The 3-D printing of metal parts promises to revolutionize a wide range of industries. Aircraft carriers, for example, might no longer need to carry spare parts for the myriad aircraft, engines, and weapons systems they carry. Instead, each part could be printed as needed.
The big worry of course is that the mechanical properties of 3-D printed parts might not match those of parts made in other ways, particularly when they are used as critical components, in high-performance jet engines for example.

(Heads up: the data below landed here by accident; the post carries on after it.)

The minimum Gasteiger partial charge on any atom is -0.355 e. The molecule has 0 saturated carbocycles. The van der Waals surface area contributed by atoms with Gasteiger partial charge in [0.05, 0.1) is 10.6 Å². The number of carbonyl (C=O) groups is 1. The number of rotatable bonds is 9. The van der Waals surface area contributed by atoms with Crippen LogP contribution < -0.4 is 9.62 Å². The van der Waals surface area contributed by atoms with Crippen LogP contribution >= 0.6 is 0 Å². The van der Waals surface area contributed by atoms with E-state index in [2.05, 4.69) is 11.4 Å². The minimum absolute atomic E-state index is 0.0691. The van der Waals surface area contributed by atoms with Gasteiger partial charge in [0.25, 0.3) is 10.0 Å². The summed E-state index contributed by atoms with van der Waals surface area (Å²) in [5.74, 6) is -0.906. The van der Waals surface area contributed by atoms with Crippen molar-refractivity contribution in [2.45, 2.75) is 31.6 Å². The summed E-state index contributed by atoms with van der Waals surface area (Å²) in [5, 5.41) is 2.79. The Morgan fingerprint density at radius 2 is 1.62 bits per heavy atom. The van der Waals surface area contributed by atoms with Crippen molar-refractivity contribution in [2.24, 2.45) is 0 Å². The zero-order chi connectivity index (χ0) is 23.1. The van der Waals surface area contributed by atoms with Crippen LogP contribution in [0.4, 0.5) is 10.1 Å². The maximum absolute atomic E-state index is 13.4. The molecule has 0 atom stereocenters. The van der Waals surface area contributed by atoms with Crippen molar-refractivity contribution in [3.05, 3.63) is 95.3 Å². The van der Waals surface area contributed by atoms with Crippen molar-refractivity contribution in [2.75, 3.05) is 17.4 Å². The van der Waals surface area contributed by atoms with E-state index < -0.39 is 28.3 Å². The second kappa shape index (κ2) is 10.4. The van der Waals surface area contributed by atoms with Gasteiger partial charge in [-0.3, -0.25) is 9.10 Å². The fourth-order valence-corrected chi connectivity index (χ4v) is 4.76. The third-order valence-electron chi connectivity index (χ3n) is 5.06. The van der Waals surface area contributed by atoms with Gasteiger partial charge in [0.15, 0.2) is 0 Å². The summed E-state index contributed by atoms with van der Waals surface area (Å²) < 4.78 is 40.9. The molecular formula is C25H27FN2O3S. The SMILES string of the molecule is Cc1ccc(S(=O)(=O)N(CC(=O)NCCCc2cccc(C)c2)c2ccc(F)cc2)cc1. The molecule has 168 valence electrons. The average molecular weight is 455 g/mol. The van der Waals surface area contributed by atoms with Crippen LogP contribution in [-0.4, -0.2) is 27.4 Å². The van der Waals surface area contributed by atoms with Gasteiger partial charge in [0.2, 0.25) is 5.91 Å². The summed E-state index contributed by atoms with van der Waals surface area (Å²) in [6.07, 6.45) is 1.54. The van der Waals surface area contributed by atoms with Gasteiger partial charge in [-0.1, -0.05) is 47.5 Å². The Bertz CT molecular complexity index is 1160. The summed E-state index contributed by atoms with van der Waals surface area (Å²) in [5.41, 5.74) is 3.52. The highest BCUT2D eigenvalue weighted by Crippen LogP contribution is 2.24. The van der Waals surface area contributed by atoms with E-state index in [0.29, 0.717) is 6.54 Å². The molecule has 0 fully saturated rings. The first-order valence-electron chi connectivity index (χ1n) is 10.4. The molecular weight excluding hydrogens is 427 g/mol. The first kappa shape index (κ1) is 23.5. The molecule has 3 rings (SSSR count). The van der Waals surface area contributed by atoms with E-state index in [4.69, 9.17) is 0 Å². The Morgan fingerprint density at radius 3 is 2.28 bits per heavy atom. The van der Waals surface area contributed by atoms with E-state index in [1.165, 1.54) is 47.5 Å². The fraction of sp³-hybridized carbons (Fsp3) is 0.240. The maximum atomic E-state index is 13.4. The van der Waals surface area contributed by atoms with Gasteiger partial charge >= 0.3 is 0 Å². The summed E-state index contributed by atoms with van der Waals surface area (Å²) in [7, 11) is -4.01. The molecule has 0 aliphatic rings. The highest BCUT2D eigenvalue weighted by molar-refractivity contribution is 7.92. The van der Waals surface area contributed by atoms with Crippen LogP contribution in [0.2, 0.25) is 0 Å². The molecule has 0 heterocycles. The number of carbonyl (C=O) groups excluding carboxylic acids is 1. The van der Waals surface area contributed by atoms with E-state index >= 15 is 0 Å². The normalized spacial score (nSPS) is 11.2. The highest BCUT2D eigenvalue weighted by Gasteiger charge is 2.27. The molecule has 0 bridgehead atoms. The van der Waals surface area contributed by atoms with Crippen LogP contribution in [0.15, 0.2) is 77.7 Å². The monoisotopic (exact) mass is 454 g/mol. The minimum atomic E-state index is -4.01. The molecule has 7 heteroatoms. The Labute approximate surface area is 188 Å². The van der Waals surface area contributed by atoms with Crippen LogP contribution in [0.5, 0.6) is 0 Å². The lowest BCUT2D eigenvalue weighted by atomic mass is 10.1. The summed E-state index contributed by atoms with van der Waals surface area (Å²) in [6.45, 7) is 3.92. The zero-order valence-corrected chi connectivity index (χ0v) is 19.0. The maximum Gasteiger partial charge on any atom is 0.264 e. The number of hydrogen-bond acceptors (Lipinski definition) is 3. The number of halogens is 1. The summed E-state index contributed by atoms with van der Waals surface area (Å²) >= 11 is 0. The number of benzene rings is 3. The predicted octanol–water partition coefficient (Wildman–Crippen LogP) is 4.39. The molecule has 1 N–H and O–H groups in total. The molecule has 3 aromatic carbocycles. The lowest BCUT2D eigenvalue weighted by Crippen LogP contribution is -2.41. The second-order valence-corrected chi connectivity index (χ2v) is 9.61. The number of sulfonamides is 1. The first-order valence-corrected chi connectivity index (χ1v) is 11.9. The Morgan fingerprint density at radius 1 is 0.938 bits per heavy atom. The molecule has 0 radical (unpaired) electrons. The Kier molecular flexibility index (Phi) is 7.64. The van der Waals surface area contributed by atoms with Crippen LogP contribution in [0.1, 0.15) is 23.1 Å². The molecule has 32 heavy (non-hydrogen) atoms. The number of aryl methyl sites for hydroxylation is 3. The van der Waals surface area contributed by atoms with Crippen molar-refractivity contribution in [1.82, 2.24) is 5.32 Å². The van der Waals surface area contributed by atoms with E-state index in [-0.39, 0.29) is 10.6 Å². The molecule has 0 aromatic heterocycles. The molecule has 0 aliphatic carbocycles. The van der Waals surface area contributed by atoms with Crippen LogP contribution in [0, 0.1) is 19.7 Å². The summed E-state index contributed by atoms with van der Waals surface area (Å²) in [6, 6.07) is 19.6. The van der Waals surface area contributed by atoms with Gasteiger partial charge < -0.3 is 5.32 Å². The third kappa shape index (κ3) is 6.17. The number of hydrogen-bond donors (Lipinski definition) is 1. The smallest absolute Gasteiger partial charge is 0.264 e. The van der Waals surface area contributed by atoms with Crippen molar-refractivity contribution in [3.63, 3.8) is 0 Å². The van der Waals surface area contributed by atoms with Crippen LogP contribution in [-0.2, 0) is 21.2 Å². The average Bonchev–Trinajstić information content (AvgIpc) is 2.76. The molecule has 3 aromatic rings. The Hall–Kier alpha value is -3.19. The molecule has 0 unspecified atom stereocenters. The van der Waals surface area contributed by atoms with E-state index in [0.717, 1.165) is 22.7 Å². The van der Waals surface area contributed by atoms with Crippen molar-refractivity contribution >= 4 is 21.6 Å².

3D printing of plastics, ceramics, and metals has existed for several decades and has revolutionized many areas of manufacturing and science. Printing of metals in particular has found a number of novel applications in fields as diverse as customized medical implants, jet engine bearings, and rapid prototyping in the automotive industry. Whilst many techniques can be used for 3D printing metals, they commonly rely on computer controlled melting or sintering of a metal alloy powder using a laser or electron beam. The mechanical properties of parts produced in such a way have been well studied, but little attention has been paid to their electrical properties. Here we show that a resonant microwave cavity 3D printed using an Al-12Si alloy exhibits superconductivity when cooled below the critical temperature of aluminium (1.2 K), with a performance comparable to the common 6061 alloy of aluminium. Superconducting cavities find application in numerous areas of physics, from particle accelerators to cavity quantum electrodynamics experiments. The result is achieved even with a very large concentration of non-superconducting silicon in the alloy of 12.18%, compared to Al-6061, which has between 0.4 to 0.8%. Our results may pave the way for new possibilities for printing of novel superconducting cavity configurations otherwise impossible to machine as well as the possibility of implementing higher purity powders in the future to improve performance.